- New polls indicate that 49% of Republican men won't get vaccinated and Dr. Vin Gupta said that "will determine the trajectory of this pandemic" to the detriment of all Americans.
- Normalcy "is contingent on people actually getting the vaccine to the tune of 75% to 80% of eligible adults. ... If that's not the case, if there's skepticism or hesitancy that high, we're not going to get there,” said Gupta.
A new poll found that 49% of Republican men said they won't get vaccinated for Covid-19 and Dr. Vin Gupta said that "will determine the trajectory of this pandemic" to the detriment of all Americans.
"All forecasts right now say that we're going to be past the worst of this with normalcy by say end of June, early July. That, however, is contingent on people actually getting the vaccine to the tune of 75% to 80% of eligible adults by that time period," Gupta, who works in an intensive care unit, said. "If that's not the case —if there's skepticism or hesitancy that high — we're not going to get there."
Get Tri-state area news and weather forecasts to your inbox. Sign up for NBC New York newsletters.
Gupta, a lung doctor and NBC medical contributor, pointed to models from the University of Washington's Institute for Health Metrics and Evaluation (IHME) that suggest the U.S. could still experience 100,000 cases and at least 1,000 deaths per day if the rates of eligible adults getting vaccinated were below projections.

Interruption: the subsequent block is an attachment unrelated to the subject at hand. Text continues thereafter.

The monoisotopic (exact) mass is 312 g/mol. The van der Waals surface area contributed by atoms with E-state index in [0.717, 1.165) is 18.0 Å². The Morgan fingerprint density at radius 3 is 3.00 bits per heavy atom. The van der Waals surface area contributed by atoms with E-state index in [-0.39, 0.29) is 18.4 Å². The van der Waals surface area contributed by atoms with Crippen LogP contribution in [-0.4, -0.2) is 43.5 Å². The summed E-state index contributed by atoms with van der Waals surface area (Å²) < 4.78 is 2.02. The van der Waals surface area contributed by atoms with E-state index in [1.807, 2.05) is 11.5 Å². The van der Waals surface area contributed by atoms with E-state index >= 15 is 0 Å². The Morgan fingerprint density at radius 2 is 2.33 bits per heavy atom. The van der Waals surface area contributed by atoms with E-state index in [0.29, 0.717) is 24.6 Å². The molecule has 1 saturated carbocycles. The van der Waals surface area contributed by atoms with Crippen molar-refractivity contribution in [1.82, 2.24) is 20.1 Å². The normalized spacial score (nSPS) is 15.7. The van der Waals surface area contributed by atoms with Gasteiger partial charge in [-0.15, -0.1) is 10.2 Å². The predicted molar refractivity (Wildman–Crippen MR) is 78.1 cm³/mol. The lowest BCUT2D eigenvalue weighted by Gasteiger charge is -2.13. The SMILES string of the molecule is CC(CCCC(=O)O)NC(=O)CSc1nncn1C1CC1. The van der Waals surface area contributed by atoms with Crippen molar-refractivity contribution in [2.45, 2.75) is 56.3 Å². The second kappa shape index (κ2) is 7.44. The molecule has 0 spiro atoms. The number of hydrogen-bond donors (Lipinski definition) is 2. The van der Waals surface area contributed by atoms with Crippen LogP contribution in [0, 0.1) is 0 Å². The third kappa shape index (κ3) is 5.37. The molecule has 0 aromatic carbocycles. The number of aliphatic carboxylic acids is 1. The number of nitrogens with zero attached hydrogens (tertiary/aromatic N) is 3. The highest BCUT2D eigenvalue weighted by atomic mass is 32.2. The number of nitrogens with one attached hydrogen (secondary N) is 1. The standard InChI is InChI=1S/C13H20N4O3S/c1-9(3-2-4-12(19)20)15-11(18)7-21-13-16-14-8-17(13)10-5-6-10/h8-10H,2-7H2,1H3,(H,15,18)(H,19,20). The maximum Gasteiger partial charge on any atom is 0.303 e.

Joe Biden promised a rapid return to normalcy during his first primetime address as president Thursday night.
"After this long, hard year, it will make this Independence Day something truly special, where we not only mark our independence as a nation, but we begin to mark our independence from this virus," he said.
Gupta, who is an affiliate assistant professor at the University of Washington's IHME, told CNBC's "The News with Shepard Smith" that Covid will be something that Americans live with, and that it will turn into more of an endemic virus, meaning it will regularly be found among the population.
"There's still going to be transmission of the virus, but people won't get sick and end up in the hospital," Gupta said. "That's the hope, that only a small segment of society may remain vulnerable, and we can manage that. That's what normalcy is going to look like; management, not complete eradication."